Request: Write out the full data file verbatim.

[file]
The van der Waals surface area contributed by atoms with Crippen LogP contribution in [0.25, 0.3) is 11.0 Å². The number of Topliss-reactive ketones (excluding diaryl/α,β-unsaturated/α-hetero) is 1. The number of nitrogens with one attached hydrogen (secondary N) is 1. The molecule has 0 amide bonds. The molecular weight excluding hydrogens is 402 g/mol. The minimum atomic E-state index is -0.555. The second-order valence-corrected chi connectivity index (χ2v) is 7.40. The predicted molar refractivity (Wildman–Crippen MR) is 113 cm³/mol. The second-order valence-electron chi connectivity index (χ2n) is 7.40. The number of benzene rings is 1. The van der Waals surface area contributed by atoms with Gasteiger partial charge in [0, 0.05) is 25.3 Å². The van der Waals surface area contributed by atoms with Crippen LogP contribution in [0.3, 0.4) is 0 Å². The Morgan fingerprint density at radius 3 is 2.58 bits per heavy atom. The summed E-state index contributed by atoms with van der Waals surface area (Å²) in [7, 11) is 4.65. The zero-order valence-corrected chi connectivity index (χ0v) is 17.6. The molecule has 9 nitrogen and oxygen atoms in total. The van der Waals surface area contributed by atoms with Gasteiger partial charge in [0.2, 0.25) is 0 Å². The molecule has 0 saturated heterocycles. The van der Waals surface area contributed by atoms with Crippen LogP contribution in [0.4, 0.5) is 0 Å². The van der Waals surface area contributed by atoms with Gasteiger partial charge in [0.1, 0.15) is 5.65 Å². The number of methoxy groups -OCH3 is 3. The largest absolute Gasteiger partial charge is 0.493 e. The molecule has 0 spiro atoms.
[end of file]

The van der Waals surface area contributed by atoms with Crippen LogP contribution in [0.25, 0.3) is 11.0 Å². The number of Topliss-reactive ketones (excluding diaryl/α,β-unsaturated/α-hetero) is 1. The number of nitrogens with one attached hydrogen (secondary N) is 1. The molecule has 0 amide bonds. The molecular weight excluding hydrogens is 402 g/mol. The minimum atomic E-state index is -0.555. The second-order valence-corrected chi connectivity index (χ2v) is 7.40. The predicted molar refractivity (Wildman–Crippen MR) is 113 cm³/mol. The second-order valence-electron chi connectivity index (χ2n) is 7.40. The number of benzene rings is 1. The van der Waals surface area contributed by atoms with Gasteiger partial charge in [0, 0.05) is 25.3 Å². The van der Waals surface area contributed by atoms with Crippen LogP contribution in [0.3, 0.4) is 0 Å². The Morgan fingerprint density at radius 3 is 2.58 bits per heavy atom. The summed E-state index contributed by atoms with van der Waals surface area (Å²) in [7, 11) is 4.65. The zero-order valence-corrected chi connectivity index (χ0v) is 17.6. The molecule has 9 nitrogen and oxygen atoms in total. The van der Waals surface area contributed by atoms with Gasteiger partial charge in [0.2, 0.25) is 0 Å². The molecule has 0 saturated heterocycles. The van der Waals surface area contributed by atoms with Crippen LogP contribution in [0.4, 0.5) is 0 Å². The van der Waals surface area contributed by atoms with Gasteiger partial charge in [0.1, 0.15) is 5.65 Å². The number of methoxy groups -OCH3 is 3. The largest absolute Gasteiger partial charge is 0.493 e. The molecule has 0 spiro atoms.